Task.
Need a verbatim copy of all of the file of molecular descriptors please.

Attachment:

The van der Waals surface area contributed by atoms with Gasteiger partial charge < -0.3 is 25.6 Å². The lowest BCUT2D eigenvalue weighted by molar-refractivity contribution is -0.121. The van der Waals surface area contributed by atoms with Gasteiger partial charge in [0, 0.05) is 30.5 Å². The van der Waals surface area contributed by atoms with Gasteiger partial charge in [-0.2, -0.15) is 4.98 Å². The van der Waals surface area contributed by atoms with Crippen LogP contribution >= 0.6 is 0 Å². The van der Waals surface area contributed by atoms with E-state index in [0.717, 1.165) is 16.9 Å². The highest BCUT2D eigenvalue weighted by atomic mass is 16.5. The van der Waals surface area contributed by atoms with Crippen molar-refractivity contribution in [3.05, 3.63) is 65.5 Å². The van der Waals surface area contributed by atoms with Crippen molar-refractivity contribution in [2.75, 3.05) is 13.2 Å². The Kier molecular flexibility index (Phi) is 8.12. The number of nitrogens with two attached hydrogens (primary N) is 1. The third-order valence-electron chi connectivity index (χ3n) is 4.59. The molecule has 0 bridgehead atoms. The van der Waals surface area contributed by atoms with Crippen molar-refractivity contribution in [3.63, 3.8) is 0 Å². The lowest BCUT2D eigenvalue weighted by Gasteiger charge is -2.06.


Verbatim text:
The van der Waals surface area contributed by atoms with Gasteiger partial charge < -0.3 is 25.6 Å². The lowest BCUT2D eigenvalue weighted by molar-refractivity contribution is -0.121. The van der Waals surface area contributed by atoms with Gasteiger partial charge in [0, 0.05) is 30.5 Å². The van der Waals surface area contributed by atoms with Gasteiger partial charge in [-0.2, -0.15) is 4.98 Å². The van der Waals surface area contributed by atoms with Crippen LogP contribution >= 0.6 is 0 Å². The van der Waals surface area contributed by atoms with E-state index in [0.717, 1.165) is 16.9 Å². The highest BCUT2D eigenvalue weighted by atomic mass is 16.5. The van der Waals surface area contributed by atoms with Crippen molar-refractivity contribution in [3.05, 3.63) is 65.5 Å². The van der Waals surface area contributed by atoms with Crippen molar-refractivity contribution in [2.75, 3.05) is 13.2 Å². The Kier molecular flexibility index (Phi) is 8.12. The number of nitrogens with two attached hydrogens (primary N) is 1. The third-order valence-electron chi connectivity index (χ3n) is 4.59. The molecule has 0 bridgehead atoms. The van der Waals surface area contributed by atoms with Crippen molar-refractivity contribution in [3.63, 3.8) is 0 Å². The lowest BCUT2D eigenvalue weighted by Gasteiger charge is -2.06.